Obama Paints Grim Economic Picture

President-elect Barack Obama urged passage of a huge government stimulus package Thursday. Tax cuts and government spending would be part of the plan and are meant to boost the struggling economy. Friday's unemployment numbers, expected to be the worst in months, may help bolster his argument for immediate action.

ARI SHAPIRO, host:

New unemployment numbers are out today, and they offer more evidence, if any were needed, of the troubled economy. The nation lost 524,000 jobs last month, sending the unemployment rate to 7.2 percent. The bleak employment picture is adding urgency to President-elect Barack Obama's call for a giant economic stimulus package. NPR's Scott Horsley reports.

SCOTT HORSLEY: President-elect Barack Obama says the nation is facing an economic crisis unlike most Americans have seen in their lifetimes. And he says, the situation has only gotten worse in the last few weeks.

(Soundbite of speech)

President-elect BARACK OBAMA: Many businesses cannot borrow or make payroll; many families cannot pay their bills or their mortgage; many workers are watching their lifesavings disappear; and many, many Americans are both anxious and uncertain of what the future will hold.

HORSLEY: All this week, Mr. Obama has been stressing the need for Congress to act quickly on an economic stimulus package. Yesterday, he warned that only the federal government has the wherewithal to reverse the economy's downward slide.

(Soundbite of speech)

President-elect OBAMA: I don't believe it's too late to change course, but it will be if we don't take dramatic action as soon as possible.

HORSLEY: Economists from across the political spectrum have endorsed the idea of a big government stimulus package, and many agree with Mr. Obama that it needs to come quickly. Nariman Behravesh, of the economic forecasting firm Global Insight, says if Congress acts quickly on a stimulus package, the economy could start growing again as early as this summer. Otherwise, Behravesh warns, the recession is likely to stretch into late this year or early next.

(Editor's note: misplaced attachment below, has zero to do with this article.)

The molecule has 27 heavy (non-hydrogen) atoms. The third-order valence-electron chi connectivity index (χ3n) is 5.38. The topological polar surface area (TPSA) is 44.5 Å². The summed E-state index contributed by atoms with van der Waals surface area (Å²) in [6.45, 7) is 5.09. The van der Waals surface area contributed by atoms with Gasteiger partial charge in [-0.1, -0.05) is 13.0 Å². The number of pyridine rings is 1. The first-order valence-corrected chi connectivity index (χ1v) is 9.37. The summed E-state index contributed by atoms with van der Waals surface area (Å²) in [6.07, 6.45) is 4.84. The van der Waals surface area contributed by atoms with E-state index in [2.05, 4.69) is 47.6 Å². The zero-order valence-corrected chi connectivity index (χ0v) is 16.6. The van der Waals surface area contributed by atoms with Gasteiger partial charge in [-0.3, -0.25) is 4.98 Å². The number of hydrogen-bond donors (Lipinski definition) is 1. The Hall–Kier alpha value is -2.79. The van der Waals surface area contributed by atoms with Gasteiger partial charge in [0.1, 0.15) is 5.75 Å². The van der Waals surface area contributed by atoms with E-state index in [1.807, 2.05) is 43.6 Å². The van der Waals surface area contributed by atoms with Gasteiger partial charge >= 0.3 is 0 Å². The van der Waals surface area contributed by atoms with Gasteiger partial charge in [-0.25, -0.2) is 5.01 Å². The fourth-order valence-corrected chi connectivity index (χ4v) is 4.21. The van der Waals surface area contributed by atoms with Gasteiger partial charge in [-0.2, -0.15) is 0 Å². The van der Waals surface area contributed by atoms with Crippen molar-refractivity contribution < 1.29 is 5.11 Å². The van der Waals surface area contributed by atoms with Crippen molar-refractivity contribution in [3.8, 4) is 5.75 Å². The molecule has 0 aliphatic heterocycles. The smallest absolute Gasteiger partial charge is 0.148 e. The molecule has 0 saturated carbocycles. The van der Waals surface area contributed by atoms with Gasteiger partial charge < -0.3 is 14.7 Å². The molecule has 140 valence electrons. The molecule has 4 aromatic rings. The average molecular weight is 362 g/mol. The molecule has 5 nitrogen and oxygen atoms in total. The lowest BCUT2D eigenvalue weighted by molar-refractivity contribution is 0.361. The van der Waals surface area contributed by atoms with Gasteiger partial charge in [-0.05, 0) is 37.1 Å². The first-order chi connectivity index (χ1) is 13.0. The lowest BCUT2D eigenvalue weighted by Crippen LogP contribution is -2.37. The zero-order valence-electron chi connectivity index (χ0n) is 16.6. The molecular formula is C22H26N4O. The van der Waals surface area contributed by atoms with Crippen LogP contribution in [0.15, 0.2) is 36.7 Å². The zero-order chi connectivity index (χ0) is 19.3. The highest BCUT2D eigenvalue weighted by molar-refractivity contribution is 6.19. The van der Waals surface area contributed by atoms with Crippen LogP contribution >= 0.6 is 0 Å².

Dr. NARIMAN BEHRAVESH (Executive Vice President, Global Insight): The sooner they get this passed, the quicker they can get money into the pockets of households, businesses, and get started on some of the infrastructure spending they're thinking about. We don't have a lot of time; you know, the clock's ticking.

HORSLEY: The president-elect is proposing a mix of tax cuts and new government spending to help jumpstart the economy. He acknowledged the government has already spent hundreds of billions of dollars on bailout efforts without a noticeable improvement in the job market or confidence. He pledged that money spent in the stimulus would go for useful projects like new roads, high-speed Internet hookups and investments in clean energy.

(Soundbite of speech)

President-elect OBAMA: There is no doubt that the cost of this plan will be considerable. It will certainly add to the budget deficit in the short term. But equally certain are the consequences of doing too little or nothing at all, for that will lead to an even greater deficit of jobs, incomes and confidence in our economy.

HORSLEY: The federal government is already running on borrowed money, and it will have to borrow a lot more to pay for the stimulus package, estimated cost at least three-quarters of a trillion dollars. But even deficit watchdogs, like Robert Bixby of the Concord Coalition, seem willing to accept that for the time being.

Mr. ROBERT BIXBY (Executive Director, Concord Coalition): I think it's OK to do some short-term stimulus, and it may have to be rather substantial because we have a very large recession staring at us in the face. However, we have a huge unsustainable budget problem to begin with over the long-term, and we don't want to do anything in the short-term that's going to make that worse.

HORSLEY: Bixby says he's less concerned with the overall size of the stimulus package than how it's structured. A one-time investment in making homes or government buildings more energy efficient, for example, is easier for him to swallow than tax cuts or other programs that would be hard for the government to undo. Mr. Obama has been sensitive to that. All week, he's been coupling his message about the need for short-term spending to stimulate the economy with a promise to streamline government and cut the deficit in the long run.

(Soundbite of speech)